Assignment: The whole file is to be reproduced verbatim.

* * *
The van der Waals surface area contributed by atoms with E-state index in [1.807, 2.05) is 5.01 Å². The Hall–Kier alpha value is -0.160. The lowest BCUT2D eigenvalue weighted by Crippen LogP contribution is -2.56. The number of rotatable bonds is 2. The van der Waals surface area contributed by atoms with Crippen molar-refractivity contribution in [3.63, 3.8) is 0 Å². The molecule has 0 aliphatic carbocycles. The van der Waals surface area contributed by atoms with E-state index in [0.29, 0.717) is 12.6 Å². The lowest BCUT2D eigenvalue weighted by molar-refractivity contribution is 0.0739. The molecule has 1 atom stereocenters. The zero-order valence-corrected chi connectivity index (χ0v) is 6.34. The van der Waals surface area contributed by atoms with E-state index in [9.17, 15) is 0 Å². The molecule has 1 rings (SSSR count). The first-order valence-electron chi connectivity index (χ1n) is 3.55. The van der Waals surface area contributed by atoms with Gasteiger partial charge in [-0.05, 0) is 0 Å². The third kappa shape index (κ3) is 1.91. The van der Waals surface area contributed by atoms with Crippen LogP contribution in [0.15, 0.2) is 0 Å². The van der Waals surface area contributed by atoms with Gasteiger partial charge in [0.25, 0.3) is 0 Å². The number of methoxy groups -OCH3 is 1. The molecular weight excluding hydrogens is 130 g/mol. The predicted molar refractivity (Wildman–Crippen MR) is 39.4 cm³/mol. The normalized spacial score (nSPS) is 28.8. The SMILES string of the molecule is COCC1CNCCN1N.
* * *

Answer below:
The van der Waals surface area contributed by atoms with E-state index in [1.807, 2.05) is 5.01 Å². The Hall–Kier alpha value is -0.160. The lowest BCUT2D eigenvalue weighted by Crippen LogP contribution is -2.56. The number of rotatable bonds is 2. The van der Waals surface area contributed by atoms with Crippen molar-refractivity contribution in [3.63, 3.8) is 0 Å². The molecule has 0 aliphatic carbocycles. The van der Waals surface area contributed by atoms with E-state index in [0.29, 0.717) is 12.6 Å². The lowest BCUT2D eigenvalue weighted by molar-refractivity contribution is 0.0739. The molecule has 1 atom stereocenters. The zero-order valence-corrected chi connectivity index (χ0v) is 6.34. The van der Waals surface area contributed by atoms with E-state index in [9.17, 15) is 0 Å². The molecule has 1 rings (SSSR count). The first-order valence-electron chi connectivity index (χ1n) is 3.55. The van der Waals surface area contributed by atoms with Gasteiger partial charge in [-0.05, 0) is 0 Å². The third kappa shape index (κ3) is 1.91. The van der Waals surface area contributed by atoms with Crippen LogP contribution in [0.15, 0.2) is 0 Å². The van der Waals surface area contributed by atoms with Gasteiger partial charge in [0.25, 0.3) is 0 Å². The number of methoxy groups -OCH3 is 1. The molecular weight excluding hydrogens is 130 g/mol. The predicted molar refractivity (Wildman–Crippen MR) is 39.4 cm³/mol. The normalized spacial score (nSPS) is 28.8. The SMILES string of the molecule is COCC1CNCCN1N.